US bears the brunt of global card fraud losses

US bears the brunt of global card fraud losses

The importance of an EMV-compliant infrastructure to stem losses from card fraud has been demonstrated by new figures from The Nilson Report, which show that the US accounted for 48.2% or $7.86 billion of gross losses worldwide on plastic cards last year while generating only 21.4% or $6.187 trillion of total volume.

Fraud losses incurred by banks and merchants on all credit, debit, and prepaid general purpose and private label payment cards issued worldwide reached $16.31 billion last year when global card volume totaled $28.844 trillion. This means that for every $100 in volume, 5.65¢ was fraudulent.

In the US, which is edgeing toward the introduction of the global chip card standard, fraud losses equaled 12.75¢ for every $100 in total volume last year. Fraud in all other regions combined was only 3.73¢ per $100.

“Multiple factors contributed to that gap,” says David Robertson, publisher of The Nilson Report. “Nothing mattered more than the lack of an EMV-compliant infrastructure.”

EMV technology provides protection against losses from counterfeit cards, which accounted for 49% of all card fraud losses worldwide last year. US issuers were slammed by losses due to counterfeiting, fueled by data centre breaches that made available tens of millions of stolen card account numbers as well as personal cardholder identification information. US issuer losses due to counterfeiting of $3.89 billion last year accounted for 23.9% of all global fraud losses.

Europe’s issuers were also hit because criminals skimmed the magnetic stripes from the backs of cards to generate fraud on counterfeit cards they created for use at US merchants, says The Report.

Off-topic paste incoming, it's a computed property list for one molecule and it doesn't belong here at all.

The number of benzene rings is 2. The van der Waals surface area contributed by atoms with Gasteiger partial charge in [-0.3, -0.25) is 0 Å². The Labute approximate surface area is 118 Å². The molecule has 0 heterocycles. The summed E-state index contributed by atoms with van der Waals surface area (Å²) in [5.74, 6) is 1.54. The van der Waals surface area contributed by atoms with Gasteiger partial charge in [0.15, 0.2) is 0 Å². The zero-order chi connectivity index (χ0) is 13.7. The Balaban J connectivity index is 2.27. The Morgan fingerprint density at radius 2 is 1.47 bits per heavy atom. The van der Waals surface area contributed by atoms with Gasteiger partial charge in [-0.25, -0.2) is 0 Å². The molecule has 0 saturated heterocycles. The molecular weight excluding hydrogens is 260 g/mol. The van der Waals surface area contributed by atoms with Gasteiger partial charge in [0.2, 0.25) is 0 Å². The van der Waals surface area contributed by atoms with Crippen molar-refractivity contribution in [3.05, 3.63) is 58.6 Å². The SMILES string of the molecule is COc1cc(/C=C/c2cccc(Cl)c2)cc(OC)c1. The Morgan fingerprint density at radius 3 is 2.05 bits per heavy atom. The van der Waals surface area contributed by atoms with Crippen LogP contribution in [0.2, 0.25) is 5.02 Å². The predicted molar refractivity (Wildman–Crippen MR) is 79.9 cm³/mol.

Of the total $16.31 billion lost to fraud last year, card issuers worldwide absorbed 62%. Merchants accounted for the other 38%. In the US, card issuers lost $4.91 billion and merchants lost $2.95 billion before other costs are factored in.

The introduction of EMV, while stemming losses from counterfeit fraud, will likely lead to a surge in card-not-present fraudulent transactions over the telephone and on the Web. For 2015 through 2020, Nilson is forecasting a continued surge in losses to $183.29 billion. In 2020, global card fraud will likely exceed $35.54 billion, says the company.

Comments: (3)

Bill Trueman
Bill Trueman - - London 05 August, 2015, 11:42Be the first to give this comment the thumbs up 0 likes

Absolutely no rocket-science here! Around the rest of the world, and especially in Europe, we have been seeing the fraud problem migrate to the USA over the last 3-4 years. Indeed, the gap will be much greater this year and next year:

a) Prior to the implementation and roll-out of EMV

b) Whilst teh issuers start to understand the parameters and settings and rules that will best help them.

c) Whilst the POS equipment is adapted / adopted

d) Because there is still an ongoing battle on how to properly inplement EMV - i.e. with SIGNATURE or PIN - if things are progressed with PIN - things will stabilise much quicker, if with SIGNATURE, then the gap will close a little and then widen as crooks understand the nuances on how to defeat the process. And equally, many will herald EMV as a failure, when the failure will only be in the thinking behind the implementation.

We are already seeing and 'picking-up the pieces' with the advice that we give to help correct poor assumptions and processes and parameters that help the savvy fraudster.  

A Finextra member
A Finextra member 05 August, 2015, 13:43Be the first to give this comment the thumbs up 0 likes

Finextra reported recently that card not present fraud in the SEPA region had in fact increased "Card fraud rises across Europe - ECB" 22 July

Ketharaman Swaminathan
Ketharaman Swaminathan - GTM360 Marketing Solutions - Pune 05 August, 2015, 14:22Be the first to give this comment the thumbs up 0 likes

Let me repeat my comment from a previous post titled Card fraud rises across Europe - ECB:  

Does anyone how much extra revenues merchants gained by not being overzealous about security, causing too much friction and suffering from shopping cart abandonment?

Mitigating Fraud Does Not Pay The Bills